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I have to work this out:

Let $\Pi:2x-y+2z=4$, $P=(2,2,2)$ and $Q=(1,0,1)$. Find a plane $\Pi'$ containing $P$ and $Q$, and a point $R$ of $\Pi$ such that $d(P,R)=d(P,\Pi)$.

Now, observe that $Q$ is in $\Pi$, so we can find $d(P,\Pi)$ as follows:

$$\eqalign{ d\left( {P,\Pi } \right) &=& \frac{{\left| {\left( {Q - P} \right) \cdot N} \right|}}{{\left\| N \right\|}} \cr &=& \frac{{\left| {\left( {\left( {1,0,1} \right) - \left( {2,2,2} \right)} \right) \cdot \left( {2, - 1,2} \right)} \right|}}{{\sqrt {{2^2} + {{\left( { - 1} \right)}^2} + {2^2}} }} \cr &=&\frac{{\left| {\left( { - 1, - 2, - 1} \right) \cdot \left( {2, - 1,2} \right)} \right|}}{{\sqrt 9 }} \cr &=&\frac{{\left| { - 2 + 2 - 2} \right|}}{3} = \frac{2}{3} \cr} $$

Now I need to find $R$. But since $R$ is in $\Pi$, it must be that $R$ is the orthogonal projection of $P$ onto $\Pi$ so to speak, or, $R$ is the intersection of $\Pi$ with the line $$\mathscr L:\bar{x} =\lambda\cdot(2,-1,2)+(2,2,2),\lambda\in \Bbb R$$

Thus, I get $$\eqalign{ & x \in {\mathscr L} \Rightarrow x = (2\lambda + 2,2 - \lambda ,2\lambda + 2) \cr & x \in \Pi \Rightarrow 2x - y + 2z = 4 \cr} $$ so

$$2\left( {2\lambda + 2} \right) - \left( {2 - \lambda } \right) + 2\left( {2\lambda + 2} \right) = 4$$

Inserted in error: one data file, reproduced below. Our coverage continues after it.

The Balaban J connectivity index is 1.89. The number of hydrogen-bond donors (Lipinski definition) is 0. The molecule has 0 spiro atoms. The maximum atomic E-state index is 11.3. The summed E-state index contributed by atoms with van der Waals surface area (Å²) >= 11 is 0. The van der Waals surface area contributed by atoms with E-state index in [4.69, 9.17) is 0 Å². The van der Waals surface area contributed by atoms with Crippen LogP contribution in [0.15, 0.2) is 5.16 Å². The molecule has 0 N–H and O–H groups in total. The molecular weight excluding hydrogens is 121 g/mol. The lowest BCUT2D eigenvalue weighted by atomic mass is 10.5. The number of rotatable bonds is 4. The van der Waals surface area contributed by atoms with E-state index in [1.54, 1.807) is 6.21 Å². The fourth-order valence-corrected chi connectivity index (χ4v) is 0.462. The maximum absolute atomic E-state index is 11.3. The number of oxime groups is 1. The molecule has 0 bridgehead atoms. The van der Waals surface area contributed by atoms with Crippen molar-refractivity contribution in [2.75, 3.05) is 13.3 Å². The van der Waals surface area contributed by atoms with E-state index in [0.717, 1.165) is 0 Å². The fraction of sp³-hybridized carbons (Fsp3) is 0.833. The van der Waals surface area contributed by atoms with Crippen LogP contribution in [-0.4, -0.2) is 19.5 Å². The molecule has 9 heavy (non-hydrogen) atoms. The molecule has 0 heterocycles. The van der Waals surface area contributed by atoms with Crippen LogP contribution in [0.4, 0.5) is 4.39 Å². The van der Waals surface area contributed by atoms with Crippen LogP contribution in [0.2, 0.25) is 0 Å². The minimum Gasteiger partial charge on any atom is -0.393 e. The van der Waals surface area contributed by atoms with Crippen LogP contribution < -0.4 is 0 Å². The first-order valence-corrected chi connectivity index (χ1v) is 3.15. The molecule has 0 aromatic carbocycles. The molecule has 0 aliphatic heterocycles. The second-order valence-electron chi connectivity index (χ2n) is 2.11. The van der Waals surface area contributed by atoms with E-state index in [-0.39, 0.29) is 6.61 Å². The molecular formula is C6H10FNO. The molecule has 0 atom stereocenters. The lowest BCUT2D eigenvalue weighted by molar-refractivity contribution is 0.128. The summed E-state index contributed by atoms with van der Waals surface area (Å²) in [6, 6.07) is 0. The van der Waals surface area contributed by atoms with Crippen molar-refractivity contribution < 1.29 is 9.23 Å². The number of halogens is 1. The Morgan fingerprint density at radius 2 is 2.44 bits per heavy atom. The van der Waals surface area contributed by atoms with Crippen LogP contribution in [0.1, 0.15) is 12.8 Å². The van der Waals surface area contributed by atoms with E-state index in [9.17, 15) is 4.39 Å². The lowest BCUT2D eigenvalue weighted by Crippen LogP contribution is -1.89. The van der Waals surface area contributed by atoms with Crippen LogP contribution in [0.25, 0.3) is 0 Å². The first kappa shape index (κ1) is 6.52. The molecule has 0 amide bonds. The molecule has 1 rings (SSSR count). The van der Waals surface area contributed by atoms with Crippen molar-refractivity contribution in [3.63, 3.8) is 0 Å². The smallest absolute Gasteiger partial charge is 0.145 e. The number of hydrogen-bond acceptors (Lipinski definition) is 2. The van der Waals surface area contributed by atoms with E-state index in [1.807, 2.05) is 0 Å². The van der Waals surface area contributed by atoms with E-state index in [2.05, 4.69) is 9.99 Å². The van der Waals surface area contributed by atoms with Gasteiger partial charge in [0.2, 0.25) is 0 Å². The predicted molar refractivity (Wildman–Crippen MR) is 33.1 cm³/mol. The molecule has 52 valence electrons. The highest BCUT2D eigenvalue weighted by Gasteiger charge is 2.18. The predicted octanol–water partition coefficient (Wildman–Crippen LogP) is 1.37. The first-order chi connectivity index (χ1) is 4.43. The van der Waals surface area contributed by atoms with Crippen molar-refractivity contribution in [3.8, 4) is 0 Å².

or $$\lambda = - \frac{2}{9}$$

Then $$R = \left( {\frac{{14}}{9},\frac{{20}}{9},\frac{{14}}{9}} \right)$$

So now I use as the normal vector of $\Pi'$ the cross product of $\bar{PR}$ and $\bar{PQ}$:

$$\eqalign{ N &=& PQ \times PR = \cr & =& \left( {Q - P} \right) \times \left( {R - P} \right) \cr & =& \left( { - 1, - 2, - 1} \right) \times \left( { - \frac{4}{9},\frac{2}{9}, - \frac{4}{9}} \right) \cr & =& - \frac{2}{9}\left[ {\left( { - 1, - 2, - 1} \right) \times \left( {2, - 1,2} \right)} \right] \cr & =& - \frac{2}{9}\left( { - 4 - 1,2 - 2,1 + 4} \right) = \left( {\frac{{10}}{9},0,-\frac{{10}}{9}} \right) \cr} $$

So $\Pi'$ ends up being $$\Pi':{\frac{{10}}{9}x - \frac{{10}}{9}z = 0}$$ or

$$\boxed{ \Pi ':x = z} $$

Is this OK? Can it be checked graphically? Is there another way to solve this?

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From $d(P,R)=d(P,\Pi)$,we see that $R$ is the orthogonal projection of $P$ to $\Pi$. Hence $\vec{PR}$ is a multiple of $\Pi$'s normal vector $(2, -1, 2)$. (But we don't need $R$ exactly, that's my simplification). The cross product with $\vec{QP} = (1, 2, 1)$ is $(-5, 0, 5)$, which (after checking against $P$) also leads to $\Pi'\colon x=y$. –  Hagen von Eitzen Sep 3 '12 at 22:27

1 Answer 1

up vote 2 down vote accepted

As you said $PR \perp \Pi$, and $R \in \Pi \cap \Pi'$.

Since $PR \subset \Pi'$ and $PR \perp \Pi$ you get $\Pi \perp \Pi'$ and hence the normal vector $(2,-1,2)$ of $\Pi$ is parallel to $\Pi'$.

But then the point $S$ so that $\vec{PS}=(2,-1,2)$ is in $\Pi'$.

You can easily find $S$, and then you can find the plane through $P,Q, S$ by standard methods.

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